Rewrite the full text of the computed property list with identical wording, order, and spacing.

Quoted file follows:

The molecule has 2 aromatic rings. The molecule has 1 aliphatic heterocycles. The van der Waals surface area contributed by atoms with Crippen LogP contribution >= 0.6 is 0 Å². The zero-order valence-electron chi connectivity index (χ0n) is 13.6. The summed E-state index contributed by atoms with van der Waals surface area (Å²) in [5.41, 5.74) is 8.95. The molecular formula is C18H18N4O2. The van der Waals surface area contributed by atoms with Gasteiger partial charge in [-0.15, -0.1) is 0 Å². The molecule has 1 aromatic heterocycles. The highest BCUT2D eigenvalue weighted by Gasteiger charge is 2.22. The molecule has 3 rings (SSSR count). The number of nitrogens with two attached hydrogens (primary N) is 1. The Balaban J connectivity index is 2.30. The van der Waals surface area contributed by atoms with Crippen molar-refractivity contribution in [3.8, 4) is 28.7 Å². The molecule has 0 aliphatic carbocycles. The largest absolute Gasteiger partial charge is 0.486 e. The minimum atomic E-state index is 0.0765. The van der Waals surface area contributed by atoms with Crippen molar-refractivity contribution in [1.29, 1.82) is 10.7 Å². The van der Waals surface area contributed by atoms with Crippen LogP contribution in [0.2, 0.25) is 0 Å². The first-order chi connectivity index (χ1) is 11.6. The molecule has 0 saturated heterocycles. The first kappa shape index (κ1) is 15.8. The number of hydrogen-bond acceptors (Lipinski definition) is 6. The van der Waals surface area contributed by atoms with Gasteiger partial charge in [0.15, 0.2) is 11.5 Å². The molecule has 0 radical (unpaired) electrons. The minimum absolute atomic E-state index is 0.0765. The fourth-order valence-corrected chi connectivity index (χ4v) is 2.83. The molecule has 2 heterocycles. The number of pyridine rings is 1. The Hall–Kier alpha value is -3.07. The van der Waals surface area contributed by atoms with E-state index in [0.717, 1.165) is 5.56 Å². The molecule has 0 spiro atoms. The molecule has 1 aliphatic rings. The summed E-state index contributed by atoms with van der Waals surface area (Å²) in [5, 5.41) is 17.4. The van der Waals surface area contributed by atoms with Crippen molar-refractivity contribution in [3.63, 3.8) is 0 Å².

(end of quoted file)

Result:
The molecule has 2 aromatic rings. The molecule has 1 aliphatic heterocycles. The van der Waals surface area contributed by atoms with Crippen LogP contribution >= 0.6 is 0 Å². The zero-order valence-electron chi connectivity index (χ0n) is 13.6. The summed E-state index contributed by atoms with van der Waals surface area (Å²) in [5.41, 5.74) is 8.95. The molecular formula is C18H18N4O2. The van der Waals surface area contributed by atoms with Gasteiger partial charge in [-0.15, -0.1) is 0 Å². The molecule has 1 aromatic heterocycles. The highest BCUT2D eigenvalue weighted by Gasteiger charge is 2.22. The molecule has 3 rings (SSSR count). The number of nitrogens with two attached hydrogens (primary N) is 1. The Balaban J connectivity index is 2.30. The van der Waals surface area contributed by atoms with Crippen molar-refractivity contribution in [3.8, 4) is 28.7 Å². The molecule has 0 aliphatic carbocycles. The largest absolute Gasteiger partial charge is 0.486 e. The minimum atomic E-state index is 0.0765. The van der Waals surface area contributed by atoms with Crippen molar-refractivity contribution in [1.29, 1.82) is 10.7 Å². The van der Waals surface area contributed by atoms with Crippen LogP contribution in [0.2, 0.25) is 0 Å². The first-order chi connectivity index (χ1) is 11.6. The molecule has 0 saturated heterocycles. The first kappa shape index (κ1) is 15.8. The number of hydrogen-bond acceptors (Lipinski definition) is 6. The van der Waals surface area contributed by atoms with Gasteiger partial charge in [0.15, 0.2) is 11.5 Å². The molecule has 0 radical (unpaired) electrons. The minimum absolute atomic E-state index is 0.0765. The fourth-order valence-corrected chi connectivity index (χ4v) is 2.83. The molecule has 2 heterocycles. The number of pyridine rings is 1. The Hall–Kier alpha value is -3.07. The van der Waals surface area contributed by atoms with E-state index in [0.717, 1.165) is 5.56 Å². The molecule has 0 spiro atoms. The molecule has 1 aliphatic rings. The summed E-state index contributed by atoms with van der Waals surface area (Å²) in [5, 5.41) is 17.4. The van der Waals surface area contributed by atoms with Crippen molar-refractivity contribution in [3.63, 3.8) is 0 Å².